Recently, I’ve noticed that accountability has become somewhat of a management buzzword. Personally, I think that accountability is far more than corporate vernacular or a trendy topic to discuss on LinkedIn. Accountability is at the heart of organizational success and high-performing teams: and organizations simply can’t function or perform without it!
It’s about people taking responsibility for their own actions. And it’s about taking initiative and recognizing the power of the individual to remedy problems and find solutions. Because accountable employees are thriving employees.
Although individual employees must cultivate a sense of accountability in themselves, this does not happen in a vacuum. An organization that cultivates a culture of accountability is likely to also foster accountable individuals. But, accountability doesn’t happen accidentally: it requires strategic steps. In this article, I will dive into what accountability looks like at work, why it’s essential, and how to embed it into your culture.
Creating a Culture of Accountability: What Does It Mean In The Workplace?
Accountability in the workplace means that all employees are responsible for their actions, behaviors, performance and decisions. When done right, personal accountability is linked to an increase in commitment to work and employee morale, which leads to higher performance. It happens when employees feel like they belong to something bigger than themselves - and recognize that their role - no matter how ‘’big’’ or ‘’small’’ plays an important part in the ecosystem of the organization, which is signifiant for improving workplace culture.
Although accountability sounds wonderful in theory, it is not always so easy to implement! If you are frustrated by a lack of accountability in your workplace, you are not alone. Data shows that 82% of managers acknowledge they have “limited to no” ability to hold others accountable successfully, and 91% of employees would say that it’s one of their company’s top leadership-development needs. Low accountability also leads to mistrust, low morale, and a toxic office culture - a combination which is every organization’s worst nightmare.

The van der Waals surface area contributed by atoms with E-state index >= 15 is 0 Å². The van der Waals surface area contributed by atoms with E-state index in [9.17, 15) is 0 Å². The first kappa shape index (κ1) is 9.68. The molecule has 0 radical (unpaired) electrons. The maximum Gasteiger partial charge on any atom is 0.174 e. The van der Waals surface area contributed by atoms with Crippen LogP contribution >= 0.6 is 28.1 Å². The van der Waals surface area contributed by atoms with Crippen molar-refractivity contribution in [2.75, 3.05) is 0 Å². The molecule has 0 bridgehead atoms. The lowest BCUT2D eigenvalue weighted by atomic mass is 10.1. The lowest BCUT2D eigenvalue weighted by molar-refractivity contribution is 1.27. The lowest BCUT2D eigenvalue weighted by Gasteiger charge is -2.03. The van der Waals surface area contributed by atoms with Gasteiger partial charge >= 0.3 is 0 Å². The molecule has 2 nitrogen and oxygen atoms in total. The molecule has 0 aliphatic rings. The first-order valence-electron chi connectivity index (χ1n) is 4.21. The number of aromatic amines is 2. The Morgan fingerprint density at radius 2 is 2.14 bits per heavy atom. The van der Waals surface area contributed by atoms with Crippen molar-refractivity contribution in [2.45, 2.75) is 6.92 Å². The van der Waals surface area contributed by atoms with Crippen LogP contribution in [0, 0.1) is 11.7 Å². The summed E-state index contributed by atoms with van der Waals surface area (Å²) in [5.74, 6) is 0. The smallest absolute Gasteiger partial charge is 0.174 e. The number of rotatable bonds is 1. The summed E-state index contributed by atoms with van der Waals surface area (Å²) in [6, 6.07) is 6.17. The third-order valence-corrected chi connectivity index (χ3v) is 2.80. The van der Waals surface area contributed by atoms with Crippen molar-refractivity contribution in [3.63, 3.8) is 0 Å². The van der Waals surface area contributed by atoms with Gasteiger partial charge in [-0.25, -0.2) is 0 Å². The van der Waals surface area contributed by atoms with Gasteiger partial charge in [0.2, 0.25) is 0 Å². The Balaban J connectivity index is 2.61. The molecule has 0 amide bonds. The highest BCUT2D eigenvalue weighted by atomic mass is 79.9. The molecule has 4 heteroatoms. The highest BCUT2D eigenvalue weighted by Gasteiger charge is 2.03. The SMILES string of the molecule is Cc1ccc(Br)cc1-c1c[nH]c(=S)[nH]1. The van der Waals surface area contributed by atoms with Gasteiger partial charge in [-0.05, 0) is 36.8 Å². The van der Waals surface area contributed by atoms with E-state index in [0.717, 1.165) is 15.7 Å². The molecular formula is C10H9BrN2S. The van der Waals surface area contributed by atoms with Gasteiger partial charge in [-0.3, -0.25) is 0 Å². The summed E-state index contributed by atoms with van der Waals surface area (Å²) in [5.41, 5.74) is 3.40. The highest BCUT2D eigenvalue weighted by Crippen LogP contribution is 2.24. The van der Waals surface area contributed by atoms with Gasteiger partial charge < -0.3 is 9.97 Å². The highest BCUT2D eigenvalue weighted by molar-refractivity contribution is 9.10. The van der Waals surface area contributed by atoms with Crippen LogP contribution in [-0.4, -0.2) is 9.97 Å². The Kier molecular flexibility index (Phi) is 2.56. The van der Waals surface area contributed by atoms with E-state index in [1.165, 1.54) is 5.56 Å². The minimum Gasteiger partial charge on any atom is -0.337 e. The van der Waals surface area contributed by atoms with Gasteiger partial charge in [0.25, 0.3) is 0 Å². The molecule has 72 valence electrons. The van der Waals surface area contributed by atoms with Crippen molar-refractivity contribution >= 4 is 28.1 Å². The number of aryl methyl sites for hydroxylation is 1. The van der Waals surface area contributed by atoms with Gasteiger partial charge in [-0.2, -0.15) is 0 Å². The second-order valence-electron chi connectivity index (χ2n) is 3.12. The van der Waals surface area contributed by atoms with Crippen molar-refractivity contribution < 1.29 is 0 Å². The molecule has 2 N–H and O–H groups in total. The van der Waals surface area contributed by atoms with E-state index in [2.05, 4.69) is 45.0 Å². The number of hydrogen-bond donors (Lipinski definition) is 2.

Next, let’s look at taking some practical steps you can take to embed a culture of accountability within your organization.
Soft Accountability Versus Hard Accountability: What’s The Difference?
Throughout my career, I’ve found that leading teams is what gives me the most joy. To me, leadership is about unifying the best people to do the best work of their lives - that’s what motivates me. I have used both hard and soft accountability measures to enhance my teams’ performance. Let’s take a look at the two:
- Hard accountability: this happens when you set hard goals, and you want people to meet those goals. This manifests itself in targets, growth numbers, and so on. Often, numbers don’t lie! Metrics such as OKRs can be used to set hard accountability goals. OKRs are particularly effective for holding individuals accountable, especially on a quarterly basis. Yet, OKRs don’t necessarily give inspiration for long-term strategy and planning. For this, a framework such as Salesforce’s V2MOM (Vision, Values, Methods, Obstacles, and Measures) model can be highly effective to drive behaviors in the long-term. The combination of the two are extremely strong methods for accountability.
- Soft accountability: this is about setting up a culture of motivation, where people want to go above and beyond for the organization, and for their team. A poor or toxic company culture rarely generates accountability. This is because people who are generally happy to come to work each day, like and respect their colleagues and leaders, and are aligned with the organization’s values - are far more likely to be accountable individuals. From an individual perspective, soft accountability is about nurturing professional relationships, improving upon communication skills, and being a likable, trustworthy colleague that other people want to work with.